…but she’s right; they didn’t have the green thing back then.

When they packaged a fragile item to send in the mail, they used wadded up newspaper to cushion it, not styrofoam or plastic bubble wrap.

Back then, people took the streetcar and kids rode their bikes to school or rode the school bus, instead of turning their moms into a 24-hour taxi service….  

A streetcar named Peachtree

Atlanta: “At the vanguard of America’s streetcar renaissance”

ATLANTA, May 19, 2011 /PRNewswire/ — Siemens Industry Inc. today announced that it has been awarded a $17.2 million contract from Metropolitan Atlanta Rapid Transit Authority (MARTA), on behalf of the City of Atlanta and the Atlanta Downtown Improvement District, to provide Atlanta with four new streetcars. The first car is expected to be delivered in September 2012 with revenue service beginning in early 2013. These will be the first streetcars in Atlanta since 1949 and will mark Siemens entry into the streetcar market in the United States.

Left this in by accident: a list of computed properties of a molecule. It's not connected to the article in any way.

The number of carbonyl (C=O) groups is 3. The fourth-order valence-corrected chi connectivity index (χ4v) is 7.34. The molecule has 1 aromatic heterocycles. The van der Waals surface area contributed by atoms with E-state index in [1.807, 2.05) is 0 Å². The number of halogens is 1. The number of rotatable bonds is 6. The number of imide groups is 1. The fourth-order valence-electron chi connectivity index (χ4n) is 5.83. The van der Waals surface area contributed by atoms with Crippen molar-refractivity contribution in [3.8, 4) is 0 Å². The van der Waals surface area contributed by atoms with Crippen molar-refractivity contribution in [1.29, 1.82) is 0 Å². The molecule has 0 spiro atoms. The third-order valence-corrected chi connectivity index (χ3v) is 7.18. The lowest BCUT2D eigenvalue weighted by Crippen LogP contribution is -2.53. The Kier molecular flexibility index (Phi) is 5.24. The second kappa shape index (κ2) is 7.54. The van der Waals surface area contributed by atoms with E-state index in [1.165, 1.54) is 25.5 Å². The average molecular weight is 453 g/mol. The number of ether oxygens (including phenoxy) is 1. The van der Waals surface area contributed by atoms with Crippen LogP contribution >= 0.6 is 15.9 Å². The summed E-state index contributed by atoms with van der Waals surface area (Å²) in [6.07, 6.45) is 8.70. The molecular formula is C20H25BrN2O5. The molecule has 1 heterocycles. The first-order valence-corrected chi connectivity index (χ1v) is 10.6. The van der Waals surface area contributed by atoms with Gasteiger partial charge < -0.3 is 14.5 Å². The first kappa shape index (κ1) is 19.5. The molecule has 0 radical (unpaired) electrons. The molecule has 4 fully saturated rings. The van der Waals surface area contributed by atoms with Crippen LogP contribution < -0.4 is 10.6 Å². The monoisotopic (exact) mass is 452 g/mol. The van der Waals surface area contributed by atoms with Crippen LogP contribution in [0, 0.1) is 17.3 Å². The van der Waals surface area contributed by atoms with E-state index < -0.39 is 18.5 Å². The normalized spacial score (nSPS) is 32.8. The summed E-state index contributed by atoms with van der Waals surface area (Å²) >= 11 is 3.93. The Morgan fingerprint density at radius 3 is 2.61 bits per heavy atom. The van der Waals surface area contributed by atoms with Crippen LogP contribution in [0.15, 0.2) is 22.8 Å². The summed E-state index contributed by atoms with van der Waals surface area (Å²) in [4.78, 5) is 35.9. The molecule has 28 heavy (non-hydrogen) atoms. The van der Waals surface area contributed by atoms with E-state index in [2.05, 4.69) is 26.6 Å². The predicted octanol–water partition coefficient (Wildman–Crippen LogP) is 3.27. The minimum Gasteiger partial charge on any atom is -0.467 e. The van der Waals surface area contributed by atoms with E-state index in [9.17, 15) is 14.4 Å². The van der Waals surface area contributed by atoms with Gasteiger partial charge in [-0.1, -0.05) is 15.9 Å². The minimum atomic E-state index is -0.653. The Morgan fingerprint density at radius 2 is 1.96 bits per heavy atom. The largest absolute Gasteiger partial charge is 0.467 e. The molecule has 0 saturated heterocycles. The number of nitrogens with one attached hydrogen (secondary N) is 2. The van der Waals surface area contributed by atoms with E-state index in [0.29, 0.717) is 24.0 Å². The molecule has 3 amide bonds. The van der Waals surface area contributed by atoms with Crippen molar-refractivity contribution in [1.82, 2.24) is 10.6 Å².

“The Atlanta Streetcar project will keep the City of Atlanta competitive with other cities by improving our transit connectivity, boosting our tourism industry, helping local businesses, and building a more sustainable future,” Mayor Reed said.

But they didn’t have the green thing back then!

  • From the New Urban Dictionary:  Retro Tech (n.) Like steampunk, but better. Victorian-era technology used to make crazy-assed shit.
  • See also: Retrocomputing (n.) Refers to emulations of way-behind-the-state-of-the-art hardware or software, or implementations of never-was-state-of-the-art; especially if such implementations are elaborate practical jokes and/or parodies.

About John Wackman

A writer since I learned to hold a pencil (no, not like that...hold it like this!). Long-time writer/producer for television, now organizer of Repairs Cafes in the Hudson Valley (13 & counting!) -- Program Manager of Solarize Hudson Valley, non-profit, state supported, community sponsored renewable energy program. We're all re-inventing ourselves. It's a sci-fi world, isn't it?
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1 Response to We didn’t have the green thing back then

  1. Sarah K says:

    This is a very serious topic, obviously, but I couldn’t help but crack up when it mentioned the TV screen the size of Montana. I don’t get why no one took credit for this; I know I would. This person, whoever he/she is, brings up some really good points and manages to list them in a really interesting way. Awesome.